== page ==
Unfortunately they remain the weakest link in the intelligence chain as these units carry the burden of acting as colonial-style law enforcement agencies and not as modern units capable of organizing preventive measures based on intelligence collection. These forces are commonly afflicted with poor morale and problems related to accountability, pay and training. Even in metropolitan centers like Delhi and Mumbai, the police-criminal nexus and pervasive corruption have rendered effective intelligence from federal agencies worthless. There was clear intelligence available about terrorist attacks in Mumbai at least a month before the July 2006 commuter train blasts. This intelligence was not followed up on, nor were preventive measures put in place at railway stations. A week after the Mumbai blasts, Prime Minister Manmohan Singh was quoted by the media as saying that “past responses have been inadequate in dealing with these problems which are of a different intensity, magnitude, scale and scope” (The Tribune [Chandigarh, Punjab], July 21, 2006).
Reforming the Intelligence Structure
Of the several steps taken in recent years to overcome these outstanding difficulties, two held great promise. One was the creation of the National Technical Research Organization (NTRO), with a focus on collecting technical intelligence (TECHINT), cyber intelligence and cyber counter-intelligence . Beginning with RAW’s Aviation Research Centre (ARC) assets, NTRO is rapidly expanding and strengthening its intelligence capabilities to fulfill this mandate. On the other hand, the NTRO mandate adds one more agency to the mix, as the IB, RAW and the Army’s Signals Directorate will continue to maintain autonomous TECHINT units.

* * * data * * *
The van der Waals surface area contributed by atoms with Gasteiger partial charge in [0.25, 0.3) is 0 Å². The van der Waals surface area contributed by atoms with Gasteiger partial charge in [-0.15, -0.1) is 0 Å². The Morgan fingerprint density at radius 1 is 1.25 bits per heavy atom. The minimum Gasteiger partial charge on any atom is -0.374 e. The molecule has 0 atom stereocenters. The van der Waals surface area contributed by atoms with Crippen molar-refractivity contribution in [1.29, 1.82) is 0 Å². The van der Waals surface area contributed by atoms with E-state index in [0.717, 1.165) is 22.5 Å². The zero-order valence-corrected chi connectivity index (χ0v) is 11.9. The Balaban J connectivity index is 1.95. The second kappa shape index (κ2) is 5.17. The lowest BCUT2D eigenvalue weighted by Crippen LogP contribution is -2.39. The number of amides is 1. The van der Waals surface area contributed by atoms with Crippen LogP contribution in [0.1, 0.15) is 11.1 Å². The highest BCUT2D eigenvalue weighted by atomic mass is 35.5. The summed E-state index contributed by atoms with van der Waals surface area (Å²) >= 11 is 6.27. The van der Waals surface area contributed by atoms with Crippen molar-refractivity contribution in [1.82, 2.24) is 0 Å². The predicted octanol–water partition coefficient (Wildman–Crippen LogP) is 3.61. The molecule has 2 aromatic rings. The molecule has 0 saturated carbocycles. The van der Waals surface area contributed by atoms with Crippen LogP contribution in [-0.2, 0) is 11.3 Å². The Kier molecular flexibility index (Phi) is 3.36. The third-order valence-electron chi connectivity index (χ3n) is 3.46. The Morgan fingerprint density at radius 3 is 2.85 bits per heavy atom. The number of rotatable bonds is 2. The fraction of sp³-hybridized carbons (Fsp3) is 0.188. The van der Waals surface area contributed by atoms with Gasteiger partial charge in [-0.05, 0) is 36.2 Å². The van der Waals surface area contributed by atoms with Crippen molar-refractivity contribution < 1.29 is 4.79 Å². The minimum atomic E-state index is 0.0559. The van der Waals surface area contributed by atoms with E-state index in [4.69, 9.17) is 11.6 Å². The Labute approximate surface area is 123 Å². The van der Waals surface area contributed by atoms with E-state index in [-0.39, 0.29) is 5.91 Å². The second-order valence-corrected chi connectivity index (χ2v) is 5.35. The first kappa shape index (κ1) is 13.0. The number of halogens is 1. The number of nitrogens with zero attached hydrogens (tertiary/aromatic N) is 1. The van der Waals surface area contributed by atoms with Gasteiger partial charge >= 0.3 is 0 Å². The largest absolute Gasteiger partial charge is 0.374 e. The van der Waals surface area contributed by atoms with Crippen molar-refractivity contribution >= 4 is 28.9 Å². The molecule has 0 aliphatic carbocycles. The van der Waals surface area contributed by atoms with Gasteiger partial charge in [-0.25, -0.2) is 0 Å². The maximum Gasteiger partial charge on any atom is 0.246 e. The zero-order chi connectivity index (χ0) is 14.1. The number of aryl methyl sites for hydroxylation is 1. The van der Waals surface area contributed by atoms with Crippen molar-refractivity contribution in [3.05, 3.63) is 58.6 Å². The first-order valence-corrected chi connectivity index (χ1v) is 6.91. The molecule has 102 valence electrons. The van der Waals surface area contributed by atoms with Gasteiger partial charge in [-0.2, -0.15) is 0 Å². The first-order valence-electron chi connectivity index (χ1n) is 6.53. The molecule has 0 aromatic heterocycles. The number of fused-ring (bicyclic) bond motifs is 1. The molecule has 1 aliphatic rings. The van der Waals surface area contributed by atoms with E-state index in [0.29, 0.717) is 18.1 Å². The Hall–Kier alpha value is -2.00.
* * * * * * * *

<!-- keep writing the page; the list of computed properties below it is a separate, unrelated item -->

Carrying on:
The second step was the establishment of a Multi-Agency Centre (MAC) and a Joint Task Force on Intelligence within IB as a hub of India’s counter-terrorism effort. The mission objective was to run an umbrella organization comprising state-level units called SMACs and the development of a national counter-terrorism database supported by state-level police-intelligence Joint Task Forces and inter-state Intelligence Support Teams (The Hindu, February 12). Conceived after the pattern of the CIA’s Counter-Terrorism Center, the MAC was to be responsible for the joint analysis of intelligence flowing from different quarters and coordinating relevant follow-up actions (Rediff.com, April 6, 2003).
Five years after MAC was approved, it is today composed of a skeletal staff and five SMACs, using a database hosted on a bare-bones computer system designed in-house, with no real-time links to state police forces or other intelligence agencies. There is no sign of the development of the comprehensive database on terrorists on which the entire counter-terrorism information grid was to be built. Senior intelligence officials have pointed out that the interrogation reports of 16,000 Islamist terrorists caught between 1991 and 2005 could prove to be a goldmine of actionable intelligence (The Hindu, February 6). These inadequacies can be overcome by beefing up the present staff strength and widening the recruitment base to include the qualified technical personnel needed to develop, integrate and man the information grid. But progress is delayed due to unseemly bureaucratic wrangling over funding for an additional 140 positions at MAC. Added to this problem is the Indian Army’s refusal to depute officials to the agency, citing disciplinary and administrative problems (The Hindu, February 12).
Difficulties like these and the tepid response of the state governments to a 2007 Supreme Court directive ordering improvements in the functioning of police and intelligence agencies continue to bedevil India’s attempts to fashion an effective counter-terrorism strategy. Meanwhile terrorist groups continue to display a marked advantage in adapting to newer technologies and modes of operation, allowing them to function more quickly and quietly than the Indian intelligence community.
1. Hawala is an alternative remittance system with both legitimate and illegitimate uses.
2. Author’s interview with a senior RAW official.
3. Author’s interview with an official from the Defence Intelligence Agency, New Delhi, in 2007.
4. From B. Raman’s lecture on National Security and Armed Forces Command Structure, organized by the Forum for Strategic and Security Studies, New Delhi, on October 16, 2007. Raman is a former senior RAW official who gives details of various intelligence operations in his recent book, Kaoboys of RAW, New Delhi, 2007.